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This seems to be a good month for those that enjoyed Wii-Sports at launch, but have struggled to find anything else quite as good since then. In addition to Boom Blox, the game in hand today Sport Island (Decca Sports outside Europe), finally provides a confident follow up to Nintendo's first party sport game. What's more it's been produced by a third party - the holy grail of success for platform holders.
Wii-Sports Resort (Wii-Sports 2) is coming soon, but Sport Island has been out in Japan for some time, and more recently hit the States. Now it's Europe's turn for some varied sporting goodness. For some reason they have also seen fit to change the game's name. This must have cost a lot in terms of marketing and packaging material, so we guess they had a good reason - although this currently eludes us.
The game itself is built around ten different sports. Badminton, Motocross, Karting, Snow boarding, Football, Basketball, Curling, Archery, Ice Skating and Beach Volleyball. Each of the games can be played in a variety of modes and with various combinations of players. Single player takes you through a progressively harder field of competitors until you have conquered a particular event. Party games task you with completing training challenges in each activity - requiring you to obtaining a certain score or time before you can progress. Multiplayer mode enables you to play with (or against) up to three people (not including yourself), although the precise combinations vary from sport to sport. Basketball, Soccer, and Badminton are two 2 player games, where Archery, Kart Racing, Motocross, Beach Volleyball, Figure Skating, Curling and Snowboarding support up to four players.
Each of the events provides varied and enjoyable gameplay. This is more than matched by some great menu screens that enable simple game setup and selection. Time has been well spent to ensure you can easily move from sport to sport with the minimum of fuss. Mario and Sonic at the Olympics could learn a valuable lesson here. This simple intuitive interaction also extends into the game controls proper. Although they are towards the simpler end of the spectrum, the majority of mechanics feel well balanced. My kids even found the motion sensitive steering use d in the karting and biking to work better for them than Mario Kart. When a third party manages to trump Nintendo's own controls you know they have invested a lot of time into their scheme.
The emphasis throughout is fun and simplicity and it's a combination that works well. Pretty much all members of my family could jump in and enjoy a quick game of something or other.
Other controls that work well are the Wii-Tennis style badminton. Here you can control the flight of the shuttle with the angle of the Wii-mote and the weight of the shot with the amount of motion applied. On top of this the angle of the controller applies a fare degree of directional control. I've played this for a few hours and I'm still discovering additional nuances. Other events apply less imaginative interactions, such as the Ice Dancing Nun-chuck stick directional control and Wii-mote waggle jumps. But overall there is easily enough here to keep the hardest of Wii-Sports enthusiast happy.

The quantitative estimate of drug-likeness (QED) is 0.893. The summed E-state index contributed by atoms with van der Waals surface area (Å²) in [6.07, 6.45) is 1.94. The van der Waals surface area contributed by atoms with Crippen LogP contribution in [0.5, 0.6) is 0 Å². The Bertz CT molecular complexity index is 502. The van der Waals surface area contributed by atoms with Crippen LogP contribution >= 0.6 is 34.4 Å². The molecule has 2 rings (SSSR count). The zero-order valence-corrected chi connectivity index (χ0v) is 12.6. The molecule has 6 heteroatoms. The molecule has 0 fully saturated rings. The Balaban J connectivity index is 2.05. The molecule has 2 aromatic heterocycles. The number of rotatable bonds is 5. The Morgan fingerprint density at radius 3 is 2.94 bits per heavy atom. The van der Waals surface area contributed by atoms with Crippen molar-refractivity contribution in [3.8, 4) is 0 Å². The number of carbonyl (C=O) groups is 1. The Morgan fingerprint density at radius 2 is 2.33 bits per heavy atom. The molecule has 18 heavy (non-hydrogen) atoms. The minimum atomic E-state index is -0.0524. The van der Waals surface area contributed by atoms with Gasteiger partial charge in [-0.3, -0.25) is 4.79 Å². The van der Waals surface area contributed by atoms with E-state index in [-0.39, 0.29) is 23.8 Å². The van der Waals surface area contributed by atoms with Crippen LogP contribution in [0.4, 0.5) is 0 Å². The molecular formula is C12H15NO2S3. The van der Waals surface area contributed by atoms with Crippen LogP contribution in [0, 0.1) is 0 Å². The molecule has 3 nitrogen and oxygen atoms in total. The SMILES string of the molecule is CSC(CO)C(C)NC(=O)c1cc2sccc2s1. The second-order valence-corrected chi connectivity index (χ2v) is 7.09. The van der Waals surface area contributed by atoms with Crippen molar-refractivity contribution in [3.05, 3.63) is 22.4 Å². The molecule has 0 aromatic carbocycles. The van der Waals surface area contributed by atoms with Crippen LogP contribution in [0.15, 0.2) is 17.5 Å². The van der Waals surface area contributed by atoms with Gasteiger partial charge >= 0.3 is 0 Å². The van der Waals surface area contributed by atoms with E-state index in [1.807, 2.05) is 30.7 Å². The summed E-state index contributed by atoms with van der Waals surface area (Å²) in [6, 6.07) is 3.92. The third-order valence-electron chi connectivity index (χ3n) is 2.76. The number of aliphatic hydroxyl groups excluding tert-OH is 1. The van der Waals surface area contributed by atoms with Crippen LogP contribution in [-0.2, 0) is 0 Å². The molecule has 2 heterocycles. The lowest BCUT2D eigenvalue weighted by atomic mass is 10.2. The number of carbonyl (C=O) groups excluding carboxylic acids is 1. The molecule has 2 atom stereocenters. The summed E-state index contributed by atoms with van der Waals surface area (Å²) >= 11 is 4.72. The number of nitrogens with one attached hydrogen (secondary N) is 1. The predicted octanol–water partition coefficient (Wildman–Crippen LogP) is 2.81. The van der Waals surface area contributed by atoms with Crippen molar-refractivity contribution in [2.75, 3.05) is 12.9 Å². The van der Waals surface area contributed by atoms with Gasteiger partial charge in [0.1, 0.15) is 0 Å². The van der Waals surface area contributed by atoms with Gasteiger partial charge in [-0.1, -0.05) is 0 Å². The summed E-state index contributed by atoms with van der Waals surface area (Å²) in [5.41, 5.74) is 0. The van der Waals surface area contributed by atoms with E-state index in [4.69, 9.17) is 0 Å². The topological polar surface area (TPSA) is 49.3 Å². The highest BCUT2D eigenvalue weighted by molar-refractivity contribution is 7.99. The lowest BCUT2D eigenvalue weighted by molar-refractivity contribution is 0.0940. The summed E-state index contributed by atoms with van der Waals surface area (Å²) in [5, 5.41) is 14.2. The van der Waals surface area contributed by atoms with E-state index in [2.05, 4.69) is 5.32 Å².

While Sport Island may get edged out by Wii-Sports and Mario and Sonic at the Olympics for pure quality, it more than makes up for this in fun and overall presentation. Little visual touches, from the different Mii-like players, to the way the setup screen morphs into the in game scoreboard all contribute to making this feel like a polished experience. The emphasis throughout is fun and simplicity and it's a combination that works well. Pretty much all members of my family could jump in and enjoy a quick game of something or other.
The audio may be a little dancey and repetitive for some tastes but there is nothing to distract too much from the gameplay itself. A little more voice work may have bolstered the characterisation of the different competitors, but even this would have been a big ask.
Some events can feel like they are a bit too simple to be lasting fun. Football for instance lacks the tactical aspects that make that sport so much fun, and Basketball is limited to three on three action. And the Archery is a little simplistic after playing the exactly Wii-mote Nun-chuck implementation for Mario and Sonic. But overall the games hang together well and give a great overall impression.
It will be interesting to see what sort of price Sport Island actually hits the shops at. If it can get towards the GBP 29.99 mark rather than the full price GBP 39.99 then it represents great value. Overall this is a great little package of games that should do really well at retail.
We hope that other third parties take note of what can be achieved on the Wii by the application of Nintendo's own formula. Accordingly Sport Island does well because it focuses on fun over depth and simplicity over complex mechanics. Round this off with some well implemented controls and Konami are onto a winner.
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